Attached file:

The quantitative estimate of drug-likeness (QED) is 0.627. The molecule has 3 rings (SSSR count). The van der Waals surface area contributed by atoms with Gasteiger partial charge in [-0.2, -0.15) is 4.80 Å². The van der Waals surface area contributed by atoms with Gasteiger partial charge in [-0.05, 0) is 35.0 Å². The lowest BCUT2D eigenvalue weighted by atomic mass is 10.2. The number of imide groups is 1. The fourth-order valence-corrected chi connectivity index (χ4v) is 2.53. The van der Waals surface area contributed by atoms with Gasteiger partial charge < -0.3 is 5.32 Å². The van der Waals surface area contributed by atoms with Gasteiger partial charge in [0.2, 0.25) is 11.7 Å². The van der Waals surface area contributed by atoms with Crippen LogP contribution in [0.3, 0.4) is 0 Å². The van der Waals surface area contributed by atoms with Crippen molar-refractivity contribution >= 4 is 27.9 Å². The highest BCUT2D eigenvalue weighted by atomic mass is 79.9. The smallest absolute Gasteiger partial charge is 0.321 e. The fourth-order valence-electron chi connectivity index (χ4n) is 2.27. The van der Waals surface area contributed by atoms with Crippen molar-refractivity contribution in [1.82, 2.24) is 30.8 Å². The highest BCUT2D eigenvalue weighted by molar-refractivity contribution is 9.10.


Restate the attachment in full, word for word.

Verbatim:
The quantitative estimate of drug-likeness (QED) is 0.627. The molecule has 3 rings (SSSR count). The van der Waals surface area contributed by atoms with Gasteiger partial charge in [-0.2, -0.15) is 4.80 Å². The van der Waals surface area contributed by atoms with Gasteiger partial charge in [-0.05, 0) is 35.0 Å². The lowest BCUT2D eigenvalue weighted by atomic mass is 10.2. The number of imide groups is 1. The fourth-order valence-corrected chi connectivity index (χ4v) is 2.53. The van der Waals surface area contributed by atoms with Gasteiger partial charge < -0.3 is 5.32 Å². The van der Waals surface area contributed by atoms with Gasteiger partial charge in [0.2, 0.25) is 11.7 Å². The van der Waals surface area contributed by atoms with Crippen LogP contribution in [0.3, 0.4) is 0 Å². The van der Waals surface area contributed by atoms with Crippen molar-refractivity contribution >= 4 is 27.9 Å². The highest BCUT2D eigenvalue weighted by atomic mass is 79.9. The smallest absolute Gasteiger partial charge is 0.321 e. The fourth-order valence-electron chi connectivity index (χ4n) is 2.27. The van der Waals surface area contributed by atoms with Crippen molar-refractivity contribution in [1.82, 2.24) is 30.8 Å². The highest BCUT2D eigenvalue weighted by molar-refractivity contribution is 9.10.